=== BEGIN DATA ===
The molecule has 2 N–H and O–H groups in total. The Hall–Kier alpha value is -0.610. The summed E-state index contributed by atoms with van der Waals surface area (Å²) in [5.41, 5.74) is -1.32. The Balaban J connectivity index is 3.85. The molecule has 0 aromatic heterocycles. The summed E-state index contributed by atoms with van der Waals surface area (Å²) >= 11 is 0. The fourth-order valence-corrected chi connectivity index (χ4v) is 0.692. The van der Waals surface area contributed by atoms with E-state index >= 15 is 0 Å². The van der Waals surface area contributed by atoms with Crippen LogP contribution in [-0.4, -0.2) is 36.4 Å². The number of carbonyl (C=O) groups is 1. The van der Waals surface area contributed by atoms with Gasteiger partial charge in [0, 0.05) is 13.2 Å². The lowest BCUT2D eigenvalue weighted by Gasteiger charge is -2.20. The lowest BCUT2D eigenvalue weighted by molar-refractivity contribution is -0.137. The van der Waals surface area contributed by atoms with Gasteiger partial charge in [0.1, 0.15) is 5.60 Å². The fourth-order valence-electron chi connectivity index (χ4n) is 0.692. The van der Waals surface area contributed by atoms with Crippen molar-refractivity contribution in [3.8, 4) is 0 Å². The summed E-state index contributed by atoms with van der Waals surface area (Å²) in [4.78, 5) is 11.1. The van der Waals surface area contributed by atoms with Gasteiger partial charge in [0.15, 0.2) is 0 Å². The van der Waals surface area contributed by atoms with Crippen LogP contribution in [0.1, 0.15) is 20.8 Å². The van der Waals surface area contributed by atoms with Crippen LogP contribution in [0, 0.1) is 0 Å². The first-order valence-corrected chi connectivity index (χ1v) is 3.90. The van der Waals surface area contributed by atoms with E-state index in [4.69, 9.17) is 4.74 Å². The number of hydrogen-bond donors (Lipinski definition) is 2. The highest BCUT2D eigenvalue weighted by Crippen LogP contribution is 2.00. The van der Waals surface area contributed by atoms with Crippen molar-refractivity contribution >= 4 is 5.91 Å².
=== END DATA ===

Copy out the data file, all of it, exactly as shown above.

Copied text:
The molecule has 2 N–H and O–H groups in total. The Hall–Kier alpha value is -0.610. The summed E-state index contributed by atoms with van der Waals surface area (Å²) in [5.41, 5.74) is -1.32. The Balaban J connectivity index is 3.85. The molecule has 0 aromatic heterocycles. The summed E-state index contributed by atoms with van der Waals surface area (Å²) >= 11 is 0. The fourth-order valence-corrected chi connectivity index (χ4v) is 0.692. The van der Waals surface area contributed by atoms with E-state index >= 15 is 0 Å². The van der Waals surface area contributed by atoms with Crippen LogP contribution in [-0.4, -0.2) is 36.4 Å². The number of carbonyl (C=O) groups is 1. The van der Waals surface area contributed by atoms with Gasteiger partial charge in [0, 0.05) is 13.2 Å². The lowest BCUT2D eigenvalue weighted by Gasteiger charge is -2.20. The lowest BCUT2D eigenvalue weighted by molar-refractivity contribution is -0.137. The van der Waals surface area contributed by atoms with Gasteiger partial charge in [0.1, 0.15) is 5.60 Å². The fourth-order valence-electron chi connectivity index (χ4n) is 0.692. The van der Waals surface area contributed by atoms with Crippen molar-refractivity contribution in [3.8, 4) is 0 Å². The summed E-state index contributed by atoms with van der Waals surface area (Å²) in [4.78, 5) is 11.1. The van der Waals surface area contributed by atoms with Gasteiger partial charge in [0.15, 0.2) is 0 Å². The van der Waals surface area contributed by atoms with Crippen LogP contribution in [0.1, 0.15) is 20.8 Å². The van der Waals surface area contributed by atoms with Crippen LogP contribution in [0, 0.1) is 0 Å². The first-order valence-corrected chi connectivity index (χ1v) is 3.90. The van der Waals surface area contributed by atoms with E-state index in [4.69, 9.17) is 4.74 Å². The number of hydrogen-bond donors (Lipinski definition) is 2. The highest BCUT2D eigenvalue weighted by Crippen LogP contribution is 2.00. The van der Waals surface area contributed by atoms with Crippen molar-refractivity contribution >= 4 is 5.91 Å².